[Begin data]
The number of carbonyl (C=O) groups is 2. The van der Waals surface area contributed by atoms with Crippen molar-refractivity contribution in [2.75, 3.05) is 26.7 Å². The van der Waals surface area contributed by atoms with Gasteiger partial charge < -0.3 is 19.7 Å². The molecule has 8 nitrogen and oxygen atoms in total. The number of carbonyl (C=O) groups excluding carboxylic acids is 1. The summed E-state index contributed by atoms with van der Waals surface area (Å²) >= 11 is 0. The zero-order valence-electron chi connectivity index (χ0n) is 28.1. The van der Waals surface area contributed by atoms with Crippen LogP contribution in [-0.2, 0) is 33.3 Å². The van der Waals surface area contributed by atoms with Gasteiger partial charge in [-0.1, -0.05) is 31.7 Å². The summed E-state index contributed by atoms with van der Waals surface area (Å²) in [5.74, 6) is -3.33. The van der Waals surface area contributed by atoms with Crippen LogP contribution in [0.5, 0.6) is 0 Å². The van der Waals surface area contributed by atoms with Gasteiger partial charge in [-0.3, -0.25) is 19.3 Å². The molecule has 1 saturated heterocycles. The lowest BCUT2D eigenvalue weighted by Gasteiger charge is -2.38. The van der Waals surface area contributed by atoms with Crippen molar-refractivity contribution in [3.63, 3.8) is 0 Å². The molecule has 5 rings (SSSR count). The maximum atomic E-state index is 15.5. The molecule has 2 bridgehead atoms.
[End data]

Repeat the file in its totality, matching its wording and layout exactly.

The number of carbonyl (C=O) groups is 2. The van der Waals surface area contributed by atoms with Crippen molar-refractivity contribution in [2.75, 3.05) is 26.7 Å². The van der Waals surface area contributed by atoms with Gasteiger partial charge < -0.3 is 19.7 Å². The molecule has 8 nitrogen and oxygen atoms in total. The number of carbonyl (C=O) groups excluding carboxylic acids is 1. The summed E-state index contributed by atoms with van der Waals surface area (Å²) >= 11 is 0. The zero-order valence-electron chi connectivity index (χ0n) is 28.1. The van der Waals surface area contributed by atoms with Crippen LogP contribution in [-0.2, 0) is 33.3 Å². The van der Waals surface area contributed by atoms with Gasteiger partial charge in [-0.1, -0.05) is 31.7 Å². The summed E-state index contributed by atoms with van der Waals surface area (Å²) in [5.74, 6) is -3.33. The van der Waals surface area contributed by atoms with Crippen LogP contribution in [0.5, 0.6) is 0 Å². The van der Waals surface area contributed by atoms with Gasteiger partial charge in [-0.3, -0.25) is 19.3 Å². The molecule has 1 saturated heterocycles. The lowest BCUT2D eigenvalue weighted by Gasteiger charge is -2.38. The van der Waals surface area contributed by atoms with Crippen molar-refractivity contribution in [3.63, 3.8) is 0 Å². The molecule has 5 rings (SSSR count). The maximum atomic E-state index is 15.5. The molecule has 2 bridgehead atoms.